Frank Morring, Jr.

Frank Morring, Jr.
Senior Editor, Space,
Aviation Week & Space Technology

Frank is a Senior Editor and has been a journalist for 40 years, specializing in aerospace for over 20 years. Frank joined Aviation Week in 1989 as a defense/space reporter and senior space technology editor. In 2007 he was named deputy managing editor/space, responsible for coordinating space coverage across all bureaus and publications. 
 
Frank began his career working for his hometown daily in Huntsville, Alabama, and moved to Washington in 1979 as correspondent for the Birmingham Post-Herald. He later covered the Cold War Pentagon for Scripps-Howard News Service. 
 
Frank received a degree in comparative literature from Dartmouth College. He has Goddard and Von Braun media awards from the National Space Club, and a Neal Award.

Articles
Habitats Could Be NASA’s Next Commercial Spacecraft Buy  1
NASA is spending a little money to see if cargo carriers for the ISS can be “evolved” into crew habitats for deep-space exploration.
NASA IG Finds Plum Brook Test Facilities Underused, Ripe For Downsizing 
Many of the unique test facilities at NASA’s Plum Brook Station near Cleveland have gone for years without being used, and the agency could save on the cost of their upkeep if managers develop a plan for shutting them down, the NASA Inspector General (IG) has concluded after an audit.
Caltech, Northrop Grumman Hope To Lower Space Solar Power Cost 
Northrop Grumman will contribute as much as $17.5 million over three years to the California Institute of Technology for space solar power (SSP) development work.
NASA Wants More Time to Review Second-Round Commercial Cargo Bids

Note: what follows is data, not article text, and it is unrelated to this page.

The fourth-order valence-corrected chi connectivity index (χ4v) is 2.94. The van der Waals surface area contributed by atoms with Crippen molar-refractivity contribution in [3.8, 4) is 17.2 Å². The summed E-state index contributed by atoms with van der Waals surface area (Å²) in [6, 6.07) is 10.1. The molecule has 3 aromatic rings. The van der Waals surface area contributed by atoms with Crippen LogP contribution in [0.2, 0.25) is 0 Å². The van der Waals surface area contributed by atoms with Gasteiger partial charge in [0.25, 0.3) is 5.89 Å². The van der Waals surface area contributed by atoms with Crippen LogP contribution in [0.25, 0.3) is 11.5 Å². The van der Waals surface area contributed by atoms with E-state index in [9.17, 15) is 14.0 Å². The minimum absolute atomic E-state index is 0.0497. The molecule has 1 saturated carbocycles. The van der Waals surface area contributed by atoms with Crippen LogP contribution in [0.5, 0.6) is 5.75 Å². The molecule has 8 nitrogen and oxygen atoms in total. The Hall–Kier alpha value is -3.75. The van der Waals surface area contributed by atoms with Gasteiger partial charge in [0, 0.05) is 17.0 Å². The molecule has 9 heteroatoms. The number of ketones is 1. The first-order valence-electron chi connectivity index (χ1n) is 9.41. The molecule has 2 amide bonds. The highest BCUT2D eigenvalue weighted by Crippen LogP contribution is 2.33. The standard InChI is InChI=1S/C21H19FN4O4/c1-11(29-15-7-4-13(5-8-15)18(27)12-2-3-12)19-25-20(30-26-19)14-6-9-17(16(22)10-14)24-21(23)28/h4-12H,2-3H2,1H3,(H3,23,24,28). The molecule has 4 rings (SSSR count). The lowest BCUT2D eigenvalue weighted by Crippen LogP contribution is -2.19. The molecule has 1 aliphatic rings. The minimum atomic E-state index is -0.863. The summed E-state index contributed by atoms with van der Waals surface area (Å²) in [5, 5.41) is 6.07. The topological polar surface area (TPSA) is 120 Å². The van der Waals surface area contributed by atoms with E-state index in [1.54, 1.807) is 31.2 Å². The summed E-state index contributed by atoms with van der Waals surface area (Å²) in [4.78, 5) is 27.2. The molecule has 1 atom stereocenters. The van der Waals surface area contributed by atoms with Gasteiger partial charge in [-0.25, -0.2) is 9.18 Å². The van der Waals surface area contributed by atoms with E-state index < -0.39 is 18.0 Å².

Source-selection officials at NASA have delayed awarding the second set of contracts for commercial cargo delivery to the International Space Station “to allow additional time to evaluate proposals.”
Space-Component Manufacturers Turn To 3-D Printing 
Given budget pressures, space industry increasingly using additive manufacturing to make components more flexibly and at lower cost
Surrey Satellite Technology’s U.S. Unit Gaining Traction 
With one satellite in house here, another on the way, and plans afoot for new spacecraft conceived on the path-finding model of its U.K. parent, Surrey Satellite Technology U.S. is taking root in fresh soil.
GOP Lawmakers Say NASA Slights Space For Climate Change Research 
NASA is spending too much of its tight budget on Earth science missions and not enough on space exploration, according to House Republican lawmakers who also faulted the U.S. space agency on its most ambitious new exploration program.
Next ESA Chief Sees Many Uses For Far-side ‘Moon Station’ 
Human explorers would find many uses for an international “Moon station” after the International Space Station is shut down in the coming decade, says Johann-Dietrich Woerner, head of the German Aerospace Center (DLR).
NovaWurks Finds a Commercial Application for its Satlets